Columnists

The Zambia I want: Making right choices

FREDRICK Chitangala.

Analysis: FREDRICK CHITANGALA
SO, YOU are in Grade 12 and you cannot wait to see the dawn of term three. Well, I know the feeling because I have been there before.
It was in 1993, Isoka Boys, famously called Oranje because of its love for boostelle.
We were excited to finish. Finally we were free from ‘Operation Barbarossa’, bullying of the worst kind. We were free from corporal punishment, which you guys have never experienced.
But in that freedom, there was loss, loss of what to do next. Suppose I fail? Suppose I don’t get picked by The University of Zambia (UNZA)? (arguably the most desired university by then). What do I do between now and that time, that is if that time comes?
Some of our friends were also worried about their health. They had girlfriends outside school, they had sexually transmitted infections before and they didn’t know whether they contracted HIV.
You see, what you do now can haunt you in future. Does this description sound like you? What is your worry? What is your fear? Does it sound like you are heading to Canaan, the promised land, but with Egyptians pursuing you and the Red Sea ahead of you?
Worry not, for the cloud above you will lead the way and give the needed shade when you walk in the blazing sun and the shining frame of fire will give you warmth when it’s cold.
That’s the God we serve, he does not remember your history nor does he remind you of it. I am not ashamed to say if not for UNZA I would only be seeing Lusaka on the map of Zambia.
I left Isoka in 1993, came to UNZA in 1995 and after graduating, we started hearing of some of our friends from Isoka who had died prematurely of avoidable causes. They made wrong choices. What choices are you making today?
There are people whose journey to success sounds and looks easier than yours. For others it feels as though you are destined to fail. You have your own time and path here on earth.
Do not look at other people. Steve Jobs, founder of Apple Inc, once said: “Your time is limited, so don’t waste it living someone else’s life. Don’t let the noise of others’ opinions drown out your own inner voice. And most importantly, have the courage to follow your heart and intuition.” As you dive into society, we expect you to lead the way. I am one of the few who believe that the youth is not a future leader, he is the leader of today. You lack nothing.
God has given you everything you need to succeed, you have a good foundation, skill and energy. Like Moses, use what is in your hands. Dr. Seuss once said: “You have brains in your head. You have feet in your shoes. You can steer yourself in any direction you choose. You’re on your own. And you know what you know. You are the guy who’ll decide where to go.”
It’s time to show the world that you are not scared of what’s outside and ahead of you. Stick your head and shoulders out and up and launch yourself, launch yourself, launch yourself no matter the thorns.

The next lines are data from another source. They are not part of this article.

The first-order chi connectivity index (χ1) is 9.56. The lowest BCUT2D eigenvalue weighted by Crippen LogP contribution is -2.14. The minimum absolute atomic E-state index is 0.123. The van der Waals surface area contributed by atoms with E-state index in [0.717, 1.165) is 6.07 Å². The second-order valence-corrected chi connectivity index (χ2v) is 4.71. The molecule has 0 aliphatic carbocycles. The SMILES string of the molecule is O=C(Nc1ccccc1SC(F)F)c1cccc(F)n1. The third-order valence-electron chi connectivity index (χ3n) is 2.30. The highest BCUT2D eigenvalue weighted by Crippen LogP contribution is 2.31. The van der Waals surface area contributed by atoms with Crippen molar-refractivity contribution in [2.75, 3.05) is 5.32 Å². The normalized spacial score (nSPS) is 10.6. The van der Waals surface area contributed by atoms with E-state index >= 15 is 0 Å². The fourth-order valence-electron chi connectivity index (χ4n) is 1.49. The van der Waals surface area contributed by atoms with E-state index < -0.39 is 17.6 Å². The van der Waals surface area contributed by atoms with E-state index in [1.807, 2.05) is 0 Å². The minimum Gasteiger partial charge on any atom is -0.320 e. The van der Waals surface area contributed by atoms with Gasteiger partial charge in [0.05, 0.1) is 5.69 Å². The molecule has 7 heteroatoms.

Ruth Westheimer said: “My favourite animal is the turtle. The reason is that in order for the turtle to move, it has to stick its neck out. There will be times in your life when you’re going to have to stick your neck out. There will be challenges, and instead of hiding in a shell, you have to go out and meet them.” You have what it takes to make it.
You have the foundational skill to do miracles, even if you won’t solve all problems, but your role and your part is needed. Michelle Obama once said: “You may not always have a comfortable life and you will not always be able to solve all of the world’s problems at once, but don’t ever underestimate the importance you can have because history has shown us that courage can be contagious, and hope can take on a life of its own.”
I warn you, there are few jobs out there. The good news is that there is a lot of work, so much work that if we all identified our niche, poverty would only be in our history books.
I appeal to your parents that the same commitment they showed in ensuring you finish high school, they must show it to ensure you start creating jobs for others. You have dreams, let them come to reality. Become that businessman, that soccer player, that chief executive officer and that doctor, that engineer, that teacher, that accountant.
In all you do, remember, there is work for everyone. The problem is we are all looking for jobs.
I hope your dreams take you to the corners of your smiles, to the highest of your hopes, to the windows of your opportunities, and to the most special places your heart has ever known.
May God take care of you like he did the children of Israel, like he did to Paul, like he has always done to you.
You are a star, it’s time to shine, it’s time to launch yourself responsibly. This is the Zambia I want. This is the independence I want.
The author, a public health and strategic planning consultant, is director at the Youth Development Centre.

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